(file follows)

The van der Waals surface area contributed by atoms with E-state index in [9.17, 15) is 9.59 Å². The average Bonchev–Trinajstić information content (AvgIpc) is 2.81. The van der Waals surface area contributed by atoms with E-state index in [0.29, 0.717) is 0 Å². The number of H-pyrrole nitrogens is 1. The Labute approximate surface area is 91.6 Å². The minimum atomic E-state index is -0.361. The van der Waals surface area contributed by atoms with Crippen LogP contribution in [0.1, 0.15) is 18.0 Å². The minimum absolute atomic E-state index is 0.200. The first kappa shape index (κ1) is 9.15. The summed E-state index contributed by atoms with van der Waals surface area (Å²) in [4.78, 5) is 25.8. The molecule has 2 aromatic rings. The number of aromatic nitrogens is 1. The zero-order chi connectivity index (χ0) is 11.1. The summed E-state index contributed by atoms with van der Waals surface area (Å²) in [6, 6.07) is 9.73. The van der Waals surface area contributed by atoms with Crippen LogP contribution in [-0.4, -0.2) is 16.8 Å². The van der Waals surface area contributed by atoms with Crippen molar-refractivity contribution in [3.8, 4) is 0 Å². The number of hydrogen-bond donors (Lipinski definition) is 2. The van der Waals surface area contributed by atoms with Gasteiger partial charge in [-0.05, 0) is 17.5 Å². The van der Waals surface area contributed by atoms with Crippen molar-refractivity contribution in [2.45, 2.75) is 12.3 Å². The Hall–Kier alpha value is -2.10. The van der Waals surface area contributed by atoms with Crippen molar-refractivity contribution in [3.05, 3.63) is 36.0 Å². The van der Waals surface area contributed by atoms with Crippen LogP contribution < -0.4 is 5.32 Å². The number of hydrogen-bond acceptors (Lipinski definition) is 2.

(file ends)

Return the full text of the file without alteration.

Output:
The van der Waals surface area contributed by atoms with E-state index in [9.17, 15) is 9.59 Å². The average Bonchev–Trinajstić information content (AvgIpc) is 2.81. The van der Waals surface area contributed by atoms with E-state index in [0.29, 0.717) is 0 Å². The number of H-pyrrole nitrogens is 1. The Labute approximate surface area is 91.6 Å². The minimum atomic E-state index is -0.361. The van der Waals surface area contributed by atoms with Crippen LogP contribution in [0.1, 0.15) is 18.0 Å². The minimum absolute atomic E-state index is 0.200. The first kappa shape index (κ1) is 9.15. The summed E-state index contributed by atoms with van der Waals surface area (Å²) in [4.78, 5) is 25.8. The molecule has 2 aromatic rings. The number of aromatic nitrogens is 1. The zero-order chi connectivity index (χ0) is 11.1. The summed E-state index contributed by atoms with van der Waals surface area (Å²) in [6, 6.07) is 9.73. The van der Waals surface area contributed by atoms with Crippen LogP contribution in [-0.4, -0.2) is 16.8 Å². The van der Waals surface area contributed by atoms with Crippen molar-refractivity contribution in [3.8, 4) is 0 Å². The number of hydrogen-bond donors (Lipinski definition) is 2. The van der Waals surface area contributed by atoms with Gasteiger partial charge in [-0.05, 0) is 17.5 Å². The van der Waals surface area contributed by atoms with Crippen molar-refractivity contribution in [2.45, 2.75) is 12.3 Å². The Hall–Kier alpha value is -2.10. The van der Waals surface area contributed by atoms with Crippen molar-refractivity contribution in [3.05, 3.63) is 36.0 Å². The van der Waals surface area contributed by atoms with Crippen LogP contribution < -0.4 is 5.32 Å². The number of hydrogen-bond acceptors (Lipinski definition) is 2.